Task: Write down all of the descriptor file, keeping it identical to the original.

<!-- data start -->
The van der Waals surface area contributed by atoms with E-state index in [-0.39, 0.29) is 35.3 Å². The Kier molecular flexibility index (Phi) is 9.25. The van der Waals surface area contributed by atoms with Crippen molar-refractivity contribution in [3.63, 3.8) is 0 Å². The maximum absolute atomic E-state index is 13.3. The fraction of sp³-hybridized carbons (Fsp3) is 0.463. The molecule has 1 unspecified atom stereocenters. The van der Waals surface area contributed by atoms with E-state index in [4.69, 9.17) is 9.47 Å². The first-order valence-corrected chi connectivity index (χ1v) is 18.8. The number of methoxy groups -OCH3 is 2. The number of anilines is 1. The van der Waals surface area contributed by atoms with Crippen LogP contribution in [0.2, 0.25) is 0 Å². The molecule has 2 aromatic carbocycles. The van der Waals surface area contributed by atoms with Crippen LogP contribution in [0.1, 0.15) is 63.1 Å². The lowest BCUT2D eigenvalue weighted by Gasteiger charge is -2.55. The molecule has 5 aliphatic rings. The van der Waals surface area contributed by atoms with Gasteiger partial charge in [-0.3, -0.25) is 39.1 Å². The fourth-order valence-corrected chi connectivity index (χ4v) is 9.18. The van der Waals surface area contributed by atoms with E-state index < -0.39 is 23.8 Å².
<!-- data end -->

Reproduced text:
The van der Waals surface area contributed by atoms with E-state index in [-0.39, 0.29) is 35.3 Å². The Kier molecular flexibility index (Phi) is 9.25. The van der Waals surface area contributed by atoms with Crippen molar-refractivity contribution in [3.63, 3.8) is 0 Å². The maximum absolute atomic E-state index is 13.3. The fraction of sp³-hybridized carbons (Fsp3) is 0.463. The molecule has 1 unspecified atom stereocenters. The van der Waals surface area contributed by atoms with E-state index in [4.69, 9.17) is 9.47 Å². The first-order valence-corrected chi connectivity index (χ1v) is 18.8. The number of methoxy groups -OCH3 is 2. The number of anilines is 1. The van der Waals surface area contributed by atoms with Crippen LogP contribution in [0.2, 0.25) is 0 Å². The molecule has 2 aromatic carbocycles. The van der Waals surface area contributed by atoms with Crippen LogP contribution in [0.1, 0.15) is 63.1 Å². The lowest BCUT2D eigenvalue weighted by Gasteiger charge is -2.55. The molecule has 5 aliphatic rings. The van der Waals surface area contributed by atoms with Gasteiger partial charge in [-0.3, -0.25) is 39.1 Å². The fourth-order valence-corrected chi connectivity index (χ4v) is 9.18. The van der Waals surface area contributed by atoms with E-state index < -0.39 is 23.8 Å².